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New thumbnail-sized pygmy squid discovered in Australia

  • The new species of pygmy squid belongs to the genus Idiosepius, a group of tiny, squid-like marine animals that are believed to be the world’s smallest cephalopods.
  • Researchers have named the new species Idiosepius hallami, or Hallam’s pygmy squid after Australian malacologist Amanda Reid’s son, Hallam, who helped her collect live animals for further comparisons.
  • Pygmy squids are generally found in shallow waters among seagrass and mangroves, some of the most threatened marine habitats.

Scientists have just described a new species of “pygmy squid” the size of a thumbnail.

The tiny marine creature is not a true squid, though. Rather, it belongs to a group of squid-like animals believed to be the world’s smallest cephalopods, the family of marine creatures that includes octopuses, squid and cuttlefish. Pygmy squids, currently represented by the genus Idiosepius, grow to about 2 centimeters (0.8 inches) in body length (not including the head, arms and tentacles).

Cephalopod expert Amanda Reid first encountered the new species of Idiosepius while going through preserved specimens of pygmy squids at the Australian Museum Research Institute (AMRI) in Sydney, researchers report in a new study published in Zootaxa. She found that a number of specimens from eastern Australia did not look like the other known pygmy squids, and some specimens had been misidentified.

“While identifying some pygmy’s among the AM[RI] collections, I found a species that didn’t ‘fit’ based on its morphological features with those species already known from Australia,” Reid wrote in a blogpost. “In addition, it was shown to occur with another species of pygmy squid throughout the southern part of its range and had been muddled with yet a third species from the north.”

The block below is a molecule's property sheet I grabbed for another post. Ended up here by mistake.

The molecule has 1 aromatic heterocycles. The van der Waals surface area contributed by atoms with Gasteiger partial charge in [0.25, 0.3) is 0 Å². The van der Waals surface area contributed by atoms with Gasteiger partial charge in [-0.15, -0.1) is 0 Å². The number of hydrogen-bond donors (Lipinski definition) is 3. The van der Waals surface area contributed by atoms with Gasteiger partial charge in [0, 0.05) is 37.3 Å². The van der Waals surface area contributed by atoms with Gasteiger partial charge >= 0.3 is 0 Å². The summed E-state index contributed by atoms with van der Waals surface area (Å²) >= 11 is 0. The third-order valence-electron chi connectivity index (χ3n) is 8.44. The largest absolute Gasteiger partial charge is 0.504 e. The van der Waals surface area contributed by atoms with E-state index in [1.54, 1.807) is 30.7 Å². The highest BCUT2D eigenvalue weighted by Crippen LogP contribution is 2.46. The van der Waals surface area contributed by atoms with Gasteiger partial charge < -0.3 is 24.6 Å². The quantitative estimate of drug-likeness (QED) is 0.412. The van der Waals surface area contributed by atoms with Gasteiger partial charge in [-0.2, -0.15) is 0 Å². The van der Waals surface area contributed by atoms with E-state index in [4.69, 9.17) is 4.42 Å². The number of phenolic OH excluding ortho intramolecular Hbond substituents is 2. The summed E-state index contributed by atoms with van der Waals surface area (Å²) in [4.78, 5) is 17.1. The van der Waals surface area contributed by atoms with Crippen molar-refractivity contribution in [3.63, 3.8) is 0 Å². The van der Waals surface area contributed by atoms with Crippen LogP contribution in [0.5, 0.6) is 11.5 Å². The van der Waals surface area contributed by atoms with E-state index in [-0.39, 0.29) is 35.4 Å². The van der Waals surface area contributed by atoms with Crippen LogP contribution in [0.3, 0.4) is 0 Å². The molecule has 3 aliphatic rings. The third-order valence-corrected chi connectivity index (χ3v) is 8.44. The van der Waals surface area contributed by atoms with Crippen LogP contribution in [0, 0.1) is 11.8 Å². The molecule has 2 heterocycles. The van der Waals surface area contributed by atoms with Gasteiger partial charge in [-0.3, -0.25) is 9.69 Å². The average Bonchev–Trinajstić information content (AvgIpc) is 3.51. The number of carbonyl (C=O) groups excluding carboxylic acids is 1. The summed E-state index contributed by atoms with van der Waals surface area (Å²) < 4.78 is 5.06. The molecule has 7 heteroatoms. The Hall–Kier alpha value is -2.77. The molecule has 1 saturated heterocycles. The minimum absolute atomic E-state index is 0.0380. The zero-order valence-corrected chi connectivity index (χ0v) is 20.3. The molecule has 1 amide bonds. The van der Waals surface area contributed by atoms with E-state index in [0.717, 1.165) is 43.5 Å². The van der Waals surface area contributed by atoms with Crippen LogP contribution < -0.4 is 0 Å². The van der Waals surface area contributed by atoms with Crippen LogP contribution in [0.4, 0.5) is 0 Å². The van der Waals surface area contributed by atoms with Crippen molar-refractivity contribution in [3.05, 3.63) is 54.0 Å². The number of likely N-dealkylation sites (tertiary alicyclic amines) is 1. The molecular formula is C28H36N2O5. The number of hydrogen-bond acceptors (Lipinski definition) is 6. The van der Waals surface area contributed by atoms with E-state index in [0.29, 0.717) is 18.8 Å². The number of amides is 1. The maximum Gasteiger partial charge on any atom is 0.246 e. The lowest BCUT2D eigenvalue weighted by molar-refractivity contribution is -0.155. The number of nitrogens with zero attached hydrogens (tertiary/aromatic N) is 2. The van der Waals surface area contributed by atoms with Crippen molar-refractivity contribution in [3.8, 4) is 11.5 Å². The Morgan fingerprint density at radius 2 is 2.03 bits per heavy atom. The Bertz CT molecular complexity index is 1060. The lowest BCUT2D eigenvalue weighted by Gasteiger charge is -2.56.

To confirm its status, researchers collected several fresh specimens of the new pygmy squid, and compared its morphology and DNA with specimens of other known species of pygmy squids.

Idiosepius hallami, attached to a seagrass blade, Cudgen Creek, northern New South Wales. Photo by Amanda Reid.

The team has named the new species Idiosepius hallami, or Hallam’s pygmy squid, after Reid’s son, Hallam, who helped her collect the live animals for the DNA sequencing.

“We know a lot more about the larger (and often edible) squid species, but these tiny ones are often overlooked,” Jan Strugnell, an associate professor at James Cook University in Australia who carried out the DNA sequencing, said in a statement. “This discovery led to a broader examination of all the species known from this family of tiny squids and also resulted in a revised classification and better understanding of the group as a whole.”

The study also suggests placing the southern pygmy squid, Idiosepius notoides, into a new genus, Xipholeptos.

“When comparing this new species with the previously known southern pygmy squid, Idiosepius notoides, it also became clear that I. notoides differs remarkably from all other known pygmy squid both in morphological and molecular traits and forms a distinct clade, or branch at the base of the evolutionary tree of pygmy squids,” Reid wrote. “This has resulted in its placement in a new genus Xipholeptos, now only the second genus in the family.”

Pygmy squids are generally found in shallow waters among seagrass and mangroves, some of the most threatened marine habitats, but also some of the “most effective carbon absorbers,” Strugnell said.

“So, an increased understanding of these habitats and what lives in them is of great importance,” she said


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